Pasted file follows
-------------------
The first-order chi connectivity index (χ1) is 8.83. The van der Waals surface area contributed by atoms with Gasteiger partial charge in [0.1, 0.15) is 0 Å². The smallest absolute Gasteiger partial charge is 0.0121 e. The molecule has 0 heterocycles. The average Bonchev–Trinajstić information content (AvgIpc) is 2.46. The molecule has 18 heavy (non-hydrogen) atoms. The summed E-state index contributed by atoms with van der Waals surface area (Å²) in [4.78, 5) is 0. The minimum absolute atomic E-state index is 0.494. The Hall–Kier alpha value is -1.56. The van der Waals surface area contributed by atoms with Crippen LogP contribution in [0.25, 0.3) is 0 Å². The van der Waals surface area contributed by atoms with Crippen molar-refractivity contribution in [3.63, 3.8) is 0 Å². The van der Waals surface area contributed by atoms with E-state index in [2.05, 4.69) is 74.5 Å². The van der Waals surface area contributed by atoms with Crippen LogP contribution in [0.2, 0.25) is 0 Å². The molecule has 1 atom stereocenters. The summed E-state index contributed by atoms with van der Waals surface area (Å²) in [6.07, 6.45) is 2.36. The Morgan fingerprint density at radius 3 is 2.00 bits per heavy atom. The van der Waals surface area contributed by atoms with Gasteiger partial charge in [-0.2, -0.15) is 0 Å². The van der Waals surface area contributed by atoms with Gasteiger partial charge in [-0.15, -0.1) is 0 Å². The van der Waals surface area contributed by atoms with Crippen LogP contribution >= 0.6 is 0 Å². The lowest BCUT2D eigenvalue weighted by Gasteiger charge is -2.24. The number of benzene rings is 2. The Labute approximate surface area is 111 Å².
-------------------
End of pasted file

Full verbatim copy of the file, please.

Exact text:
The first-order chi connectivity index (χ1) is 8.83. The van der Waals surface area contributed by atoms with Gasteiger partial charge in [0.1, 0.15) is 0 Å². The smallest absolute Gasteiger partial charge is 0.0121 e. The molecule has 0 heterocycles. The average Bonchev–Trinajstić information content (AvgIpc) is 2.46. The molecule has 18 heavy (non-hydrogen) atoms. The summed E-state index contributed by atoms with van der Waals surface area (Å²) in [4.78, 5) is 0. The minimum absolute atomic E-state index is 0.494. The Hall–Kier alpha value is -1.56. The van der Waals surface area contributed by atoms with Crippen LogP contribution in [0.25, 0.3) is 0 Å². The van der Waals surface area contributed by atoms with Crippen molar-refractivity contribution in [3.63, 3.8) is 0 Å². The van der Waals surface area contributed by atoms with E-state index in [2.05, 4.69) is 74.5 Å². The van der Waals surface area contributed by atoms with Crippen LogP contribution in [0.2, 0.25) is 0 Å². The molecule has 1 atom stereocenters. The summed E-state index contributed by atoms with van der Waals surface area (Å²) in [6.07, 6.45) is 2.36. The Morgan fingerprint density at radius 3 is 2.00 bits per heavy atom. The van der Waals surface area contributed by atoms with Gasteiger partial charge in [-0.2, -0.15) is 0 Å². The van der Waals surface area contributed by atoms with Gasteiger partial charge in [-0.15, -0.1) is 0 Å². The van der Waals surface area contributed by atoms with Crippen LogP contribution >= 0.6 is 0 Å². The lowest BCUT2D eigenvalue weighted by Gasteiger charge is -2.24. The number of benzene rings is 2. The Labute approximate surface area is 111 Å².